HERMISTON — The Umatilla County Sheriff’s Office is investigating what led to the deaths of two people Saturday while boating on the Columbia River.

Divers Monday evening recovered the bodies of Janice Arsenault, 44, of Umatilla, and Trenton Williams, 20, from Idaho, in the river near Bobby’s Beach, a small site along Highway 730 north about 10 miles east of Umatilla. Sheriff Terry Rowan said with the recovery complete, the focus can shift to finding out what happened.

According to the initial reports from the sheriff’s office, Arsenault and Williams fell off a boat. The driver of the boat, Richard Kirkendall, 41, of Hermiston, reported the pair were riding on the dive step of the boat and he noticed they were missing when he arrived on shore. Rowan said the case presents plenty of questions, including whether alcohol or other drugs played a role, which will be a matter for Dr. Rudy Stefancik, the county medical examiner. Rowan also said Williams did not pop up on local police databases, and the investigation will look into why he was here as well as the relationships between the three.

“We should be able to get to more answers today and possibly tomorrow,” Rowan said.

He also expressed his admiration to members of the Umatilla Rural Fire Protection District, which lost one of is own with Arsenault’s death. She was a volunteer firefighter for the local department.

“That was pretty humbling to watch them standing at attention on the dock waiting for the boats to come in, and then the procession from Hat Rock to Burns (the mortuary in Hermiston),” Rowan said.

The fire district posted this message about Arsenault on its Facebook page:

“It is difficult to write this through the tears and heartache, as we continue to process this sudden and tragic loss for us all. Janice’s positive outlook on life, contagious laugh, and her desire to live life to its fullest will be missed. We are glad that she was part of our family too.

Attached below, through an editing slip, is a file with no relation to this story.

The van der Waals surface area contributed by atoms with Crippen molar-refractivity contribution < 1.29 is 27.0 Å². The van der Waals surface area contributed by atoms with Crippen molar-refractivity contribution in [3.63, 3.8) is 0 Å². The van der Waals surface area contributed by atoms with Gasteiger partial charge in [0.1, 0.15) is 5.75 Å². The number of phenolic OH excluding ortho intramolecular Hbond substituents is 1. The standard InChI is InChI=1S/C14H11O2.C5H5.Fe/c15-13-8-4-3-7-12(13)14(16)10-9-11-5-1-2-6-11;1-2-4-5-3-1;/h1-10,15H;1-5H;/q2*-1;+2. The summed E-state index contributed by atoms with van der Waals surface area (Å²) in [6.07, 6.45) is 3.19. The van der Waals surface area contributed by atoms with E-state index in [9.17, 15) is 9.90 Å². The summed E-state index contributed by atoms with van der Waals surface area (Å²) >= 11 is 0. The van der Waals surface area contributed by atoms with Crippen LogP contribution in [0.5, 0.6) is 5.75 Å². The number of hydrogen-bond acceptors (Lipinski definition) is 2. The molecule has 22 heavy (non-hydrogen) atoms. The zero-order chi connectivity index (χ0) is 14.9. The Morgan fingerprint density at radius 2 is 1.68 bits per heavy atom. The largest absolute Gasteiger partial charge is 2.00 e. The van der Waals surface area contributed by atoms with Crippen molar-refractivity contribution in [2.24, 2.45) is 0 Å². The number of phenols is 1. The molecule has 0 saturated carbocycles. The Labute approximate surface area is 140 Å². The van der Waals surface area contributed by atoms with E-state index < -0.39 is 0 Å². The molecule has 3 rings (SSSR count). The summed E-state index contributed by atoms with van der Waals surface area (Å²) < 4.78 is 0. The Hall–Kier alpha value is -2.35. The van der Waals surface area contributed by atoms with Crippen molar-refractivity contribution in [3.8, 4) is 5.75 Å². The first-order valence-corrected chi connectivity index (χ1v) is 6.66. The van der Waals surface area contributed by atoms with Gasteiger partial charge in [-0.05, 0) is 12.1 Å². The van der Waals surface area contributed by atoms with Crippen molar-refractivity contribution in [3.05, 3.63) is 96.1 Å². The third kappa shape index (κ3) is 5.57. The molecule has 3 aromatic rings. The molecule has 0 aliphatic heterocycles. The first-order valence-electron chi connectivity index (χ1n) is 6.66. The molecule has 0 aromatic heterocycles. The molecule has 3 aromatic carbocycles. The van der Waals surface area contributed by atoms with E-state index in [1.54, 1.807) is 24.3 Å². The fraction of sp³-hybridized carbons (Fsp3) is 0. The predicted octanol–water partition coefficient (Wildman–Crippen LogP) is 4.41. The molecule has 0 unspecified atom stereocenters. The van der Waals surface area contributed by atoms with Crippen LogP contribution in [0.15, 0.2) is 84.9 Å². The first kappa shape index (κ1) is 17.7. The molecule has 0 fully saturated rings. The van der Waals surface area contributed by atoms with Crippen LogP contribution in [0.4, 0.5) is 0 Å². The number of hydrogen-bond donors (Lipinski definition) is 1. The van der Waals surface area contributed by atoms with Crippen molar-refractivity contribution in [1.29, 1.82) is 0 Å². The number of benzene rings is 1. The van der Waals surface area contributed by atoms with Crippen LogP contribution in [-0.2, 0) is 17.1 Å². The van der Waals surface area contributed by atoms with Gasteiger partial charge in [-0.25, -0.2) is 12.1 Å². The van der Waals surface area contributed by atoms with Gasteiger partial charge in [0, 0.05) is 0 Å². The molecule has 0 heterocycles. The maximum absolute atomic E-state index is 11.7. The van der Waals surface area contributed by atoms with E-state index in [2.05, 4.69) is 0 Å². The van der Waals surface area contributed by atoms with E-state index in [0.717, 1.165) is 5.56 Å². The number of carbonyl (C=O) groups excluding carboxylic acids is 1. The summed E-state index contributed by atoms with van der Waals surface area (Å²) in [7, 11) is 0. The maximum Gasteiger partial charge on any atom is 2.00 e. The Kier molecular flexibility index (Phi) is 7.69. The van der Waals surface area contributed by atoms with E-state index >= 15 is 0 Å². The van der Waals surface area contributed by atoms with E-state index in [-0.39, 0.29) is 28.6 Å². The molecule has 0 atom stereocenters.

“Words alone cannot express the appreciation and gratitude we have to all of those individuals and groups who stepped forward to help up our agency, our family, in our efforts to bring home our sister. You stood steadfast by our side in our greatest moment of need. Thank you.

“May we all find solace in knowing that Janice is in a better place and will forever be watching over us.”

On Tuesday afternoon an impromptu memorial started as people began leaving flowers and other items outside the Umatilla fire station.

Arsenault was a student and employee at Blue Mountain Community College. Jacelyn Keys, director of BMCC’s Hermiston Center, was Arsenault’s supervisor. She recalled Arsenault as a dynamic and outgoing personalty.

One of Arsenault’s joys outside studying was riding her Harley Davidson motorcycle. She recently returned from a rally with family and friends, Keys said, but Arsenault did not let blood lines draw the boundaries of who she called family.

“I don’t know if that woman actually knew a stranger,” Keys said.

Arsenault’s definition of relaxing left folks in the dust. She earned her GED at the college, took classes to become a volunteer firefighter and this spring earned her national EMT credentials. She also worked full time as an office assistant and was a mother of four.

“Janice did everything big,” Keys said. “She loved big. She laughed big.”

But something small from her friend was really sticking with Keys.

Keys said she is not a morning person. While she arrived at work at 8 a.m., she would be content not to engage with anyone until 10. Arsenault told her she needed to hear Key’s tell her, “Good morning.” Arsenault pushed for her work day to begin on a positive note. Keys said over time she gave in.

“I think the last two mornings,” Keys said, “I miss that the most.”

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